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Insider risk management starts with insider goodwill

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Stocksy
By Raman Kalyan
Published Last updated

An employee checks their bank account while logged onto the corporate network. An administrator copies proprietary information not part of their typical assignment. A contractor logs on to an unsecured network to catch up on emails.

These are examples of insider risk, or the potential for workers to use their authorized access to sensitive assets in ways that jeopardize an organization’s people, data, processes, technologies, or facilities, whether intentionally or unintentionally.

Source: CyLab, Carnegie Mellon University Security and Privacy Institute

Insider risk management is a tricky beast. While technologies are part of the solution, it takes insider goodwill—established through thoughtful implementation of Insider Risk Management programs—to ensure sustained security and success. Here’s how you can adopt a people-first security posture that builds employee engagement and protects your workplace.

Consider the behavior and context

Risk reduction requires focusing not just on employee behavior but on employee context. For example, someone who feels overworked may cut corners in response to pressures at work and at home. Implemented poorly, Insider Risk Management programs can create their own risks by infringing on employee privacy and civil liberties, sapping productivity, and undermining trust. It’s strategic to intervene when stress might pose a risk, not just to limit damage to the organization but to show support for your employees as multifaceted people.

A new CyLab study  from Carnegie Mellon University’s Security and Privacy Institute  shows that there is powerful synergy when organizations aim for a holistic, empathetic security approach and better workplace culture. It turns out that nurturing insider goodwill is key to reducing insider threats, both unintentional and malicious.

Balancing internal and external perspectives in Insider Risk Management implementation

A balanced Insider Risk Management approach is more likely to lead to intended positive outcomes. An approach that places uneven weight on various factors or perspectives may yield unintended or negative outcomes.

Collaborate with human resources

Human resources departments are often siloed from the rest of the company, resulting in missed opportunities for a successful Insider Risk Management program. Typically, HR owns much of the data that can help make sense of the millions of signals an organization must reason over to identify insider risks. Machine learning systems alone aren’t enough. Teaming up with HR allows infosec teams to gain context for all the alerts being generated by automated security technology, and it assures employee privacy is protected.

Your HR team has a unique perspective that lets them identify organizational stressors—busy seasons, corporate changes—and get ahead of them before they open up windows for insider risk. They are also privy to onboarding, offboarding, time off, and remote work processes, all of which come with their own chance of a security breach. With HR officers’ ability to influence policy and perks that can help head off risk, tapping into their power creates wins not just for cybersecurity, but for your entire enterprise.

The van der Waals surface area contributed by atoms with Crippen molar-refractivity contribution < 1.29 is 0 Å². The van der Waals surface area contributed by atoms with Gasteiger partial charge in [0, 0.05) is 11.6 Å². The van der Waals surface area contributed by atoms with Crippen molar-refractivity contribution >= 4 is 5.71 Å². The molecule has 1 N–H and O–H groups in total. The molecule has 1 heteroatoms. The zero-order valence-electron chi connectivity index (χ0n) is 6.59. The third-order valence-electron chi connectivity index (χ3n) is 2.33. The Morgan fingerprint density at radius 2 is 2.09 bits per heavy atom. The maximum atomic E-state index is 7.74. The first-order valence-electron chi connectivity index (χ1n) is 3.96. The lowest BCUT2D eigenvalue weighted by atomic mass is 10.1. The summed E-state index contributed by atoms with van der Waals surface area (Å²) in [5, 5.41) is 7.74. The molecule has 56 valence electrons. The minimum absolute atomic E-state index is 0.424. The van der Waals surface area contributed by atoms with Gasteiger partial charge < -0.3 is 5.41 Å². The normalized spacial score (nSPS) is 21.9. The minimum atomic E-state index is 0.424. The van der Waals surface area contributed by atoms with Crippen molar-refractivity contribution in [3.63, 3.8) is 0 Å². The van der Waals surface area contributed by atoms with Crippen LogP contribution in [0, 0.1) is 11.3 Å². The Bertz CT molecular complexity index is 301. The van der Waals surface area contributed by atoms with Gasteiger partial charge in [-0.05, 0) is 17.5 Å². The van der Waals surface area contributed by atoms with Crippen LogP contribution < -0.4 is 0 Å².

Protect without punishment

Traditional security paradigms attempt to force rather than attract individuals to the “right” behavior. They focus on targeted attacks and negative deterrence actions—constraints, monitoring, punishment—and neglect to envision unintentional threats, like downloading a malware-infected game or pirating software on a work-issued device. This outdated approach demonizes your crew and may stoke paranoia or hostility.

Instead, companies can strive to make their people feel more valued. They can use tools that flag risks, prevent incidents, and improve employee experience overall by allowing them to work when, where, and how they need to. Insider Risk Management in Microsoft 365 includes opt-in privacy controls, provides speedy solutions for breaches, and leverages machine learning to detect potentially risky activities across apps and endpoints, helping decision makers take appropriate action more quickly.

Boost culture to lower risk

Before you can count on grumble-free employee participation in Insider Risk Management, your workforce needs to feel that management is on their side. This means fostering a culture of empathy, especially in the era of hybrid and remote work. There is still a long way to go: In the most recent Work Trend Index, one in five global survey respondents said their employer doesn’t care about their work-life balance. In fact, 54% felt overworked, and 39% felt exhausted.

Companies that stay attuned to work-life balance and employee well-being are far better positioned to discern when various stressors might pose a risk. A recent Software Engineering Institute study found a correlation between perceived organizational support and a decrease in the number of insider incidents. When done right, Insider Risk Management can be a program that genuinely improves employees’ work life. This is a competitive advantage that will help your office to thrive.

To explore how you can help your company prevent, detect, and contain risk, learn about insider risk management in Microsoft 365

This article was produced on behalf of Microsoft by Quartz Creative and not by the Quartz editorial staff.

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